"He's going to have to work hard to prove that he belongs", Mark Cuban said of Bobby Ray Parks, Jr., "I think he did really, really well. " Against the Pelicans, Bobby Ray Parks Jr. played the fewest minutes of any player who saw court time. He committed one turnover and finished with a plus-minus of -3. He's a mystery to most United States based Mavericks fans, but to our Filipino fanbase is very familiar with his career.
The 22 year old Parks is the son of the late Bobby Parks, a member of the 1984 draft class who played one year with the Hawks before embarking on an international career which resulted in him playing 12 years in the Philippine Basketball Association. Parks played most of his youth basketball in America before returning to the Phillipenes. After spending a year with the National University in Manilla's team, Parks joined the PBA D-League where he's spent much of the last four years.
For those unfamiliar, basketball is simply huge in the Philippines. I'm not well spoken enough on the subject to comment, but the book Pacific Rims is an amazing look at the basketball culture of the country. Rafe Bartholomew followed up on this book in 2014 with a fantastic Grantland feature I highly recommend. A large portion of Mavs Moneyball's readership has at least some connection with the Philippines as well.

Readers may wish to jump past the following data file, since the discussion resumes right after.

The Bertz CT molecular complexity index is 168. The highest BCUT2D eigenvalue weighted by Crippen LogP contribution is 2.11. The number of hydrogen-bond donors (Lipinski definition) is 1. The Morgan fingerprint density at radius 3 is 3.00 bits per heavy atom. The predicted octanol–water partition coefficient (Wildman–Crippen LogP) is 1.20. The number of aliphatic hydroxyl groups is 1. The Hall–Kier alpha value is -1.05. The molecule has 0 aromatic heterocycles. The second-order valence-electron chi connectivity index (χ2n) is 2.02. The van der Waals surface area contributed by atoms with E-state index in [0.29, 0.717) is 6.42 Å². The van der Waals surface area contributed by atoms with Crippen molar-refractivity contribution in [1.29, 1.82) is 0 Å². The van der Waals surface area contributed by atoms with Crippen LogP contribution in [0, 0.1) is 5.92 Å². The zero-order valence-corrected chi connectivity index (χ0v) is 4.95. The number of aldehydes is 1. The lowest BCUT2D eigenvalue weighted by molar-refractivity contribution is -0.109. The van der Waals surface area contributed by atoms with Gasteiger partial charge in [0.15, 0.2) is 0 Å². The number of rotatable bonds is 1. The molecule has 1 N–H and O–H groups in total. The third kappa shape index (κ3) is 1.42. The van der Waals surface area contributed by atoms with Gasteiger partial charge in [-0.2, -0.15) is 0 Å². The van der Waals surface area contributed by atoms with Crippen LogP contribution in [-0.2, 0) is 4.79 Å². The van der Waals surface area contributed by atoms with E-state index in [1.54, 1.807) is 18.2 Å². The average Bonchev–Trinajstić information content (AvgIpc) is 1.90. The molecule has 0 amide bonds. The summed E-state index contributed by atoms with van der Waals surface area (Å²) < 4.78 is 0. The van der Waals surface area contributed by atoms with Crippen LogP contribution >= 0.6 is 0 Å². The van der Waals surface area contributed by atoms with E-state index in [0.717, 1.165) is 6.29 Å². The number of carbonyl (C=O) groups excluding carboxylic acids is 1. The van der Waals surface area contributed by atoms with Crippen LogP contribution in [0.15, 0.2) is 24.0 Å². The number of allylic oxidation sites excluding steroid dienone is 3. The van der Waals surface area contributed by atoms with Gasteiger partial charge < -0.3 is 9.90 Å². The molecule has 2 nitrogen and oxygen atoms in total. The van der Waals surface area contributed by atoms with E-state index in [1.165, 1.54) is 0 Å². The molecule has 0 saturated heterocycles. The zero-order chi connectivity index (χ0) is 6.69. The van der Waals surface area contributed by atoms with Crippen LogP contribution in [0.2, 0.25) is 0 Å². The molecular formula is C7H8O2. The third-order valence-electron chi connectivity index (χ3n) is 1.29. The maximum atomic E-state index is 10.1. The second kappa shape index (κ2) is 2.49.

So far, the Filipino presence in Vegas has been intense. "You could tell that [Parks] was really, really nervous," Cuban noted in posted game comments, "He had some fellow countrymen there and that made him a little bit more nervous." Mark Cuban is very aware of the Filipino market as well:
"We talk about loving basketball in the United States but there is no country more basketball crazy than the Philippines....I'd love to see more Filipino players. I really, really, would. I don't think people here really realize the impact of basketball on the Philippines and that's important. I would love to be the team of the Philippines. "
Despite the small number of minutes for Parks in the first game, Cuban seemed hopeful for Parks in the coming games: "He's got to improve, there's no question about it. But he's here and showed he belongs and he's got a chance."
Beyond some highlight videos of Parks, we are really unsure what kind of player Parks is. He's a left handed swingman and at 6'4" has average to below average size for the NBA level. He appears to be a strong driver that relies heavily on his ability to finish with his left hand. Past that, it's hard to make too many judgements about it game.
With that said, I'd like some of our fantastic commenters to fill in the gaps. What sort of game does Parks possess? What are his strengths and weaknesses? What parts of his game actually translate to the NBA level? Do you feel he's an NBA level talent? Let us know in the comments below!